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Antibiotic-induced liver toxicity: mechanisms, clinical features and causality assessment.
Curr Drug Saf 2010; 5(3):212-22CD

Abstract

Antibiotics are the therapeutic agents most often associated with hepatotoxicity. However, this is mainly due to the widespread prescription of these drugs. The relative risk of antibiotic-related hepatotoxicity is low. Causality assessment of suspected drug-induced liver injury (DILI) related to antibiotics can be difficult, particularly because some cases occur long after the drug has been stopped. Among the penicillins, amoxicillin clavulanate is the most associated with hepatotoxicity and is the most frequent cause of DILI-related hospitalisations. Flucloxacillin ranks as the second highest cause of DILI in many countries. The severity of antibiotic-induced DILI varies widely, with the hepatitis-like (hepatocellular) damage tending to be more severe that than cholestatic/mixed type. The pattern is strongly influenced by age. Recently telithromycin (a new generation macrolide) has been linked with DILI, with a typical pattern, which includes abrupt commencement of fever, abdominal pain, jaundice and, in some cases, ascites. Antibiotic-induced DILI appears, in most instances, to be idiosyncratic. Genetic-association studies have recently identified genotypes related to flucloxacillin and possibly to amoxicillin-clavulanate hepatotoxicity.

Authors+Show Affiliations

Liver Unit, Gastroenterology Service and Department of Medicine, Vírgen de Victoria University Hospital, University of Málaga, Spain.No affiliation info availableNo affiliation info availableNo affiliation info availableNo affiliation info available

Pub Type(s)

Journal Article
Research Support, Non-U.S. Gov't
Review

Language

eng

PubMed ID

20210729

Citation

Robles, Mercedes, et al. "Antibiotic-induced Liver Toxicity: Mechanisms, Clinical Features and Causality Assessment." Current Drug Safety, vol. 5, no. 3, 2010, pp. 212-22.
Robles M, Toscano E, Cotta J, et al. Antibiotic-induced liver toxicity: mechanisms, clinical features and causality assessment. Curr Drug Saf. 2010;5(3):212-22.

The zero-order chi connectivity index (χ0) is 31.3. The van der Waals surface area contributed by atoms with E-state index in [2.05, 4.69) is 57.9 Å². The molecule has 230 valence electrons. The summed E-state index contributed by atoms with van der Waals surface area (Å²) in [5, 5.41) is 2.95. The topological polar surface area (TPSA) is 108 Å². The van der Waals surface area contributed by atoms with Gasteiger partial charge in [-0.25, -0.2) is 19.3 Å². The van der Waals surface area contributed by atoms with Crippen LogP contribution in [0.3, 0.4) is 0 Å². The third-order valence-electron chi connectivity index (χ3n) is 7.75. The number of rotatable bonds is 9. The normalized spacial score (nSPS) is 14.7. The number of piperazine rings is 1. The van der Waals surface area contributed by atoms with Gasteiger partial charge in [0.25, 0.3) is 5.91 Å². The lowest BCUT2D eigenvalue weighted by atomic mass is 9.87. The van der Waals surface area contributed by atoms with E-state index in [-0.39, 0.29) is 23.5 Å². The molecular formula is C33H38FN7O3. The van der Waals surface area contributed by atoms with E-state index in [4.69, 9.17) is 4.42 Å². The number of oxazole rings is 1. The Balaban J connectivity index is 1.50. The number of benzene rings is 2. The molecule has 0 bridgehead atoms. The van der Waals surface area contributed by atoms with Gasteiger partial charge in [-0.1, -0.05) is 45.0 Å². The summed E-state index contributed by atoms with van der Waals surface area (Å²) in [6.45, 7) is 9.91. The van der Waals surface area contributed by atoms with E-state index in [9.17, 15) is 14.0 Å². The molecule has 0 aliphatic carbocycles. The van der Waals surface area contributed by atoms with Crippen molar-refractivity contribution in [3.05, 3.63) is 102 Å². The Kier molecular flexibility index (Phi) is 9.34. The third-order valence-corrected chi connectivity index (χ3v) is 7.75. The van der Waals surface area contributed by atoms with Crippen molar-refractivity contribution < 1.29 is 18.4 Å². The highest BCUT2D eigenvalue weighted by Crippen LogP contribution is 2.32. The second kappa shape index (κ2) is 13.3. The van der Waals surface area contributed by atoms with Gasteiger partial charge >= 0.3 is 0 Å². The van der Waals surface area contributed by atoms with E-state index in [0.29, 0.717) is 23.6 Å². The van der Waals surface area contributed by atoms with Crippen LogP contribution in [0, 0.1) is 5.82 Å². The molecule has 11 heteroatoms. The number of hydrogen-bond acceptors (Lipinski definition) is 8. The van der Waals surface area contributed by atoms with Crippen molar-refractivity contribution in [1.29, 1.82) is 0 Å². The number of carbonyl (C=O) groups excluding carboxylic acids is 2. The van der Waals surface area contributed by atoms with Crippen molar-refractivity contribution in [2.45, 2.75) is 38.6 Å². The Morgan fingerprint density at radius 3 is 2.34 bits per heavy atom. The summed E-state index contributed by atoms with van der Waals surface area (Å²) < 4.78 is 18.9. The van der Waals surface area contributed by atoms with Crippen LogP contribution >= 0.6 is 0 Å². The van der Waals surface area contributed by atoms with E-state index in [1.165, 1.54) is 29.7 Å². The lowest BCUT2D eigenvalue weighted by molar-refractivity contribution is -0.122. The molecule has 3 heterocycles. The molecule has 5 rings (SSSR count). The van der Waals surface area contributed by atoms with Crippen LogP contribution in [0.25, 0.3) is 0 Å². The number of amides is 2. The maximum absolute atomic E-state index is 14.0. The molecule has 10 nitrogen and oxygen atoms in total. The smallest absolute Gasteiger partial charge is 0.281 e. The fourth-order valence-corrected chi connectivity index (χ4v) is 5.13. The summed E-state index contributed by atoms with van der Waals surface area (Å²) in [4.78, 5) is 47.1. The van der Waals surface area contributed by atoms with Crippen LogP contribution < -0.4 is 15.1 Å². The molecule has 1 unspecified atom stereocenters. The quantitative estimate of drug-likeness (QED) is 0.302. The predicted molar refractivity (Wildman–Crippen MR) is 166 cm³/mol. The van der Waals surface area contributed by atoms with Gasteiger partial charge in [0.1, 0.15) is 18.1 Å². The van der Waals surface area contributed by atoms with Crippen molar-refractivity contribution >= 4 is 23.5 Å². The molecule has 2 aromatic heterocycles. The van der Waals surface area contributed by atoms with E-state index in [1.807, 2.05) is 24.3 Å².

Robles, M., Toscano, E., Cotta, J., Lucena, M. I., & Andrade, R. J. (2010). Antibiotic-induced liver toxicity: mechanisms, clinical features and causality assessment. Current Drug Safety, 5(3), pp. 212-22.
Robles M, et al. Antibiotic-induced Liver Toxicity: Mechanisms, Clinical Features and Causality Assessment. Curr Drug Saf. 2010 Jul 2;5(3):212-22. PubMed PMID: 20210729.
* Article titles in AMA citation format should be in sentence-case
TY - JOUR T1 - Antibiotic-induced liver toxicity: mechanisms, clinical features and causality assessment. AU - Robles,Mercedes, AU - Toscano,Elena, AU - Cotta,Judith, AU - Lucena,Maria Isabel, AU - Andrade,Raúl J, PY - 2009/07/19/received PY - 2009/12/12/accepted PY - 2010/3/10/entrez PY - 2010/3/10/pubmed PY - 2010/10/23/medline SP - 212 EP - 22 JF - Current drug safety JO - Curr Drug Saf VL - 5 IS - 3 N2 - Antibiotics are the therapeutic agents most often associated with hepatotoxicity. However, this is mainly due to the widespread prescription of these drugs. The relative risk of antibiotic-related hepatotoxicity is low. Causality assessment of suspected drug-induced liver injury (DILI) related to antibiotics can be difficult, particularly because some cases occur long after the drug has been stopped. Among the penicillins, amoxicillin clavulanate is the most associated with hepatotoxicity and is the most frequent cause of DILI-related hospitalisations. Flucloxacillin ranks as the second highest cause of DILI in many countries. The severity of antibiotic-induced DILI varies widely, with the hepatitis-like (hepatocellular) damage tending to be more severe that than cholestatic/mixed type. The pattern is strongly influenced by age. Recently telithromycin (a new generation macrolide) has been linked with DILI, with a typical pattern, which includes abrupt commencement of fever, abdominal pain, jaundice and, in some cases, ascites. Antibiotic-induced DILI appears, in most instances, to be idiosyncratic. Genetic-association studies have recently identified genotypes related to flucloxacillin and possibly to amoxicillin-clavulanate hepatotoxicity. SN - 2212-3911 UR - https://www.unboundmedicine.com/medline/citation/20210729/Antibiotic_induced_liver_toxicity:_mechanisms_clinical_features_and_causality_assessment_ L2 - http://www.eurekaselect.com/71735/article DB - PRIME DP - Unbound Medicine ER -